Alameda’s Sausage People Create Links to Italian Heritage
The concrete birdbath is the first clue that you’re probably at the right place. Rising from the center of the water-filled bowl and providing a good perch for diving in and drying off is—you’ll never guess, so I’ll come right out and tell you—a concrete pig. Two more pigs, these ones larger, do sentry duty from opposite sides of the short staircase that leads to the front door. This is the home of Frank Filice and Marilyn Schlagel, becoming known Island-wide for their Italian-style prosciutto, coppa and sausage-making classes, dinners and team-building affairs. Proof of their growing fan base came when they were at Oakland International Airport recently. About to board a plane, they were accosted by a hearty: “Hey! You’re the sausage people from Alameda!”
Indeed. They’re also the couple who met online 10 years ago, not on a dating site, but (20 guesses?) playing cribbage. And they’re the couple who manage to harvest 200 pounds of vegetables and herbs a year from their 20-by-15-foot backyard veggie garden. “We eat from it year-round,” says Schlagel.
Back to the pigs. There’s a veritable invasion of them in Filice and Schlagel’s Craftsman-style home, ranging from porkers with wings to piggybanks and a porcine clock. They’re artfully placed, so as not to be intrusive. And they all point to the real thing; that is, the well-seasoned pork shoulder that Filice is feeding into the grinding machine in the kitchen of the backyard granny cottage that was key to the couple buying this particular property four years ago. They saw it as the perfect place for the sausage-making parties—these days followed by a hearty Italian meal—that have been Filice’s trademark since his student days at Chico State in the ’70s.
It was only this year that he succumbed to arm-twisting from friends who encouraged him to schedule formal classes and demonstrations. He and Schlagel named their artisan weekend business Traditions in honor of the Italian immigrant grandfather who gave Filice his first lesson in sausage making at the age of 6. It was from this grandfather that he inherited his passion for making sausage and Italian cured meats—and also the equipment the old man used to laboriously turn out 900 pounds of sausage a year.
In those days, the family raised the hogs and butchered them on the farm near Gilroy where Filice was born and raised. “He’d hang the ropes of sausage from nails hammered into the rafters in the barn,” recalls Filice, who these days buys his cuts ready to season with one of his several blends of spices. “I like pepper in the sausage. It gives your mouth real excitement,” he says as he adds a tad more.
Once the meat is marinated and ground, he hand-cranks his grandfather’s Enterprise sausage and fruit press, which dates back to the 1930s, forcing the chunky ribbons of pork (“you need about 30 percent fat”) into casings of hog intestines that, preserved in salt in the plastic containers they come in, look like homemade pasta. “This is the one thing that makes some people squeamish,” says Filice, whose classes are hands-on and sometimes include couples, “which can be fun to watch—how they do, or don’t, work together!”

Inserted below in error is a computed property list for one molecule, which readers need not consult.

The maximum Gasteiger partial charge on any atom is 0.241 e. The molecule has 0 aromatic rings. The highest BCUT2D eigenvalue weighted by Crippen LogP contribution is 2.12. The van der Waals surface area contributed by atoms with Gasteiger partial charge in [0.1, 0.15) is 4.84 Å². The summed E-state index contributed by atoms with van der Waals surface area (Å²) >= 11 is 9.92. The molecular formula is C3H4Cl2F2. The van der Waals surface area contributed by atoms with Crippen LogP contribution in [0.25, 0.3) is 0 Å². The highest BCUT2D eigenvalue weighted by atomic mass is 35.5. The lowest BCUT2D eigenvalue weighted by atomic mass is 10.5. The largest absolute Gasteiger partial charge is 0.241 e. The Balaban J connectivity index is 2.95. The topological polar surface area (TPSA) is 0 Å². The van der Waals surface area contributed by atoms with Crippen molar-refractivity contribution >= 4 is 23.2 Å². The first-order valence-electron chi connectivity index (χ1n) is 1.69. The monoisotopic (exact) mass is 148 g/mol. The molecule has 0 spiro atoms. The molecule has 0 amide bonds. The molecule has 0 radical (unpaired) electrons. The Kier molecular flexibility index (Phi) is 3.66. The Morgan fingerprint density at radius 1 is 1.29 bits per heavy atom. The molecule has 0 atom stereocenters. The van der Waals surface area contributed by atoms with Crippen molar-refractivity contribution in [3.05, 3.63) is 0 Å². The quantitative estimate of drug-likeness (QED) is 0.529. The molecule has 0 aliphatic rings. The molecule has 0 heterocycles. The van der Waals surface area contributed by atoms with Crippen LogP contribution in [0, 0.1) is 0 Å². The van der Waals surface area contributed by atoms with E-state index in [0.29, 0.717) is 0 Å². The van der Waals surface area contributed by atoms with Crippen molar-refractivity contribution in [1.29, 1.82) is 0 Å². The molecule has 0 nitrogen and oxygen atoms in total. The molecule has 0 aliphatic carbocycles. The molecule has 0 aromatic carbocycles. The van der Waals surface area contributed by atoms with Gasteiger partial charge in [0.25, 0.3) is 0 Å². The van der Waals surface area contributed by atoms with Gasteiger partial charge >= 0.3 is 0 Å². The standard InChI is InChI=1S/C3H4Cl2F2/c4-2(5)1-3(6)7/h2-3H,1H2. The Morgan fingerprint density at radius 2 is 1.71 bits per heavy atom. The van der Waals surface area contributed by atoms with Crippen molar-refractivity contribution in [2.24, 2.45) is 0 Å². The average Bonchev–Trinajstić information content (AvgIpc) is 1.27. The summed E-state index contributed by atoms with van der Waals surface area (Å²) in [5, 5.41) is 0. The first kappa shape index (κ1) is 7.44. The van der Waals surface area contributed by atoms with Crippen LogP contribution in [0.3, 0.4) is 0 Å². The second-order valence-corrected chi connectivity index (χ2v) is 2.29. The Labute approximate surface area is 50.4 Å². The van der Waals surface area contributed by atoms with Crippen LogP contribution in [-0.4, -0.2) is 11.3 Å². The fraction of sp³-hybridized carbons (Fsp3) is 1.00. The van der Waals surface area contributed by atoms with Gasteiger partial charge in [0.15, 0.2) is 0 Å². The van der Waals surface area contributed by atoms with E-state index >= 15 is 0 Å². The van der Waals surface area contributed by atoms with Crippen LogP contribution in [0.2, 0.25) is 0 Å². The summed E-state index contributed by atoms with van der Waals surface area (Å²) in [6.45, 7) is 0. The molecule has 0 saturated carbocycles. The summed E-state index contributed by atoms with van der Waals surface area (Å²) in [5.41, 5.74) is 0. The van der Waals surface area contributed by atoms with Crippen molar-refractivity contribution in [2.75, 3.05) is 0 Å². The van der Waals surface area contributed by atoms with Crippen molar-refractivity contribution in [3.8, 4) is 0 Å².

After his aproned students have tied the strands of sausage into links, he demonstrates the curing process. In brief, use enough salt to float a ship plus a sprinkling of sodium nitrate; pack it around the joint and refrigerate for seven days; wash with wine vinegar; then hang for four months. This recipe has created the platefuls of thinly sliced coppa, from the neck of the pig, and prosciutto, from the picnic shoulder, that students are invited to chew on. (He shows and tells using a large laminated card that deconstructs a pig into butcher terminology.)
“The art of sausage making and curing meats the traditional way has largely disappeared from small Italian villages,” says Filice. “Immigrants like my grandfather took that era with them when they left Italy. Over time, things have evolved in new ways.” Alameda’s significant Italian heritage supports an evolutionary preservation of tradition right here.
In his day job, Filice is manager for capital planning with San Francisco’s Department of Public Works. “That’s what I do,” he says. “And this is who I am.” He manages to integrate his business and organizational background with his passion in sausage-making team-building classes. “Getting people working together around food is a great learning tool,” he explains.
Filice and Schlagel’s pig passion brings to mind the joke about the egg-and-ham breakfast where, to paraphrase the gag, the egg was involved and the pig was committed. Like many in Alameda, they were involved in living the principles and philosophies of the Slow Food movement long before the name was coined. Joining Slow Food Alameda at its inception and keeping alive the artisan sausage tradition confirms their commitment.
For more information on Frank Filice and Marilyn Schlagel’s Sunday dinner, demonstration and sausage-production classes and team-building events, e-mail traditions. firstname.lastname@example.org or call (510) 814-1878.
—By Wanda Hennig
—Photography by Saul Bromberger and Sandra Hoover Photography